OSS Leftovers

Filed under
OSS
  • State of enterprise open source: 5 telling stats

    For starters, open source plays a big role in three of the biggest intersecting trends in IT right now: Containers, cloud, and DevOps. Each has open source DNA (and each encompasses highly coveted IT talent skill sets). Kubernetes has become the highest-velocity project in open source history. In fact, IT leaders now see open source not only as agile but also as strategic, according to “The State of Enterprise Open Source,” a new report conducted by Illuminas and sponsored by Red Hat, which queried 950 IT leaders worldwide.

    What does that mean in practice for your peers? Is open source now connected to moving the business forward? How does security weigh in?

  • Meet the programmer-turned-drummer-turned-lawyer who's helping open source startups stand their ground against Amazon's cloud amid a 'clash of ideologies'

    She's made a name for herself as one of the top experts in the field, especially in the last year. Companies like MongoDB, Redis Labs, and Confluent turned to Meeker to help them write new, more restrictive licenses that prevent big cloud providers like Amazon Web Services, Alibaba, and Tencent from using their code freely.

    She calls 2018 a "watershed year" for these new licenses, which sparked fierce debate in the open source software community. The companies in question argued that while it's completely legal for the big tech companies to take open source code and resell it as a commercial service for profit, it's not especially fair — especially since Amazon, in particular, is seen as not contributing enough code back to the open source communities in return.

  • Long Lost ‘Zork’ Source Code Uploaded to GitHub, But Few People Understand It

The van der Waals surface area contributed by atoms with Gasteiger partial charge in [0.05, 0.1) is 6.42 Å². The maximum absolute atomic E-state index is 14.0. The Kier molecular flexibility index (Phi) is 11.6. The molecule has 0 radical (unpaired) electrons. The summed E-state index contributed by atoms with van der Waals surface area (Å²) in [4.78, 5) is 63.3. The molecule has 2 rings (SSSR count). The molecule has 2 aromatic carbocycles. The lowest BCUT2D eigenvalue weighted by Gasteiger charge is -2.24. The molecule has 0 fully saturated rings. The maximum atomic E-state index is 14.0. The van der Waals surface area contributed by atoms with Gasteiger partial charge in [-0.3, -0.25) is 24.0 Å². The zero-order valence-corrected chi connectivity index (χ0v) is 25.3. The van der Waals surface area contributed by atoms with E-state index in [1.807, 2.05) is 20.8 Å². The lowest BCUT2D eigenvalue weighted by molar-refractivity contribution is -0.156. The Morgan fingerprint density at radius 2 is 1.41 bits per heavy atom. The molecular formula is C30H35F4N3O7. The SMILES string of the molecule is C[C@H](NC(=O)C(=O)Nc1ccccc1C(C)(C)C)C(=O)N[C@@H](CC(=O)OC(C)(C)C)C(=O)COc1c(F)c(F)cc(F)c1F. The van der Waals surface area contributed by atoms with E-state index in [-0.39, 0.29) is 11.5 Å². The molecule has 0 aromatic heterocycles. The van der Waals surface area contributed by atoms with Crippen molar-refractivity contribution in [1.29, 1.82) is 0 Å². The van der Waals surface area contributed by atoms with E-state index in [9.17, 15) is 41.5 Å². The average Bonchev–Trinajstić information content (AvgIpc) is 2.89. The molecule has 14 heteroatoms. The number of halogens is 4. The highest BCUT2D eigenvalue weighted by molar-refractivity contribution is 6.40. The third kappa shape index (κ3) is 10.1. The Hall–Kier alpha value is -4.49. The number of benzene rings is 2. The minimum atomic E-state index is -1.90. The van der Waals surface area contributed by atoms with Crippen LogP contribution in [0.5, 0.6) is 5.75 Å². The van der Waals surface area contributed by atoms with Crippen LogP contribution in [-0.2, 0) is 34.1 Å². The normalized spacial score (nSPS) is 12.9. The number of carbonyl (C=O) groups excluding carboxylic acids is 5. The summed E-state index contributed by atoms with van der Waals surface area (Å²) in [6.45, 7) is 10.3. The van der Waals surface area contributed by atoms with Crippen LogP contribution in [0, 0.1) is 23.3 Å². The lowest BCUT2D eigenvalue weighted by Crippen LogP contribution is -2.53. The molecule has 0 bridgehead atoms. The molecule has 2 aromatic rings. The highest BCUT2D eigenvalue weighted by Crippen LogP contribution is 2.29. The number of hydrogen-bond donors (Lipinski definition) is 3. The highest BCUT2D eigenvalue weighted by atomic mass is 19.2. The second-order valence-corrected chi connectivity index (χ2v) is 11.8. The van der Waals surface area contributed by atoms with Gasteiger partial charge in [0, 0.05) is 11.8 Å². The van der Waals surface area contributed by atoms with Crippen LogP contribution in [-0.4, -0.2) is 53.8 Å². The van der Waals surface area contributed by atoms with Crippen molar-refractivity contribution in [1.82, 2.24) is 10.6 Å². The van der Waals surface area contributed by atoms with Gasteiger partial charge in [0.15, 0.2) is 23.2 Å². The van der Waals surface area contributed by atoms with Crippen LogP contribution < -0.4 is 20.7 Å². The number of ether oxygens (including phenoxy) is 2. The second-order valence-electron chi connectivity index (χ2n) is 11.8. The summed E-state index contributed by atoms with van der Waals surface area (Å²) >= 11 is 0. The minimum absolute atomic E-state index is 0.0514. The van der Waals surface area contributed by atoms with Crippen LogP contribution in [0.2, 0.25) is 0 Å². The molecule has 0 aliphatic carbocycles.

Using a compiler created by McGrew, the ZIL Facebook group is now testing the code—and it’s working. One user has got all three Zork games to compile. This leaves things open for ZIL enthusiasts to tinker with the code and test it in-real time, packing on additions and modding existing games. But the licenses here are tricky; Scott noted that these were given to him anonymously and “not considered to be under an open license,” he wrote in the repository notes. That’s because Activision owns the IP[sic].

  • Testing metrics thoughts and examples: how to turn lights on and off through MQTT with pytest-play

    In this article I'll share some personal thoughts about test metrics and talk about some technologies and tools playing around a real example: how to turn lights on and off through MQTT collecting test metrics.

    By the way the considerations contained in this article are valid for any system, technology, test strategy and test tools so you can easily integrate your existing automated tests with statsd with a couple of lines of code in any language.

    I will use the pytest-play tool in this example so that even non programmers should be able to play with automation collecting metrics because this tool is based on YAML (this way no classes, functions, threads, imports, no compilation, etc) and if Docker is already no installation is needed. You'll need only a bit of command line knowledge and traces of Python expressions like variables["count"] > 0.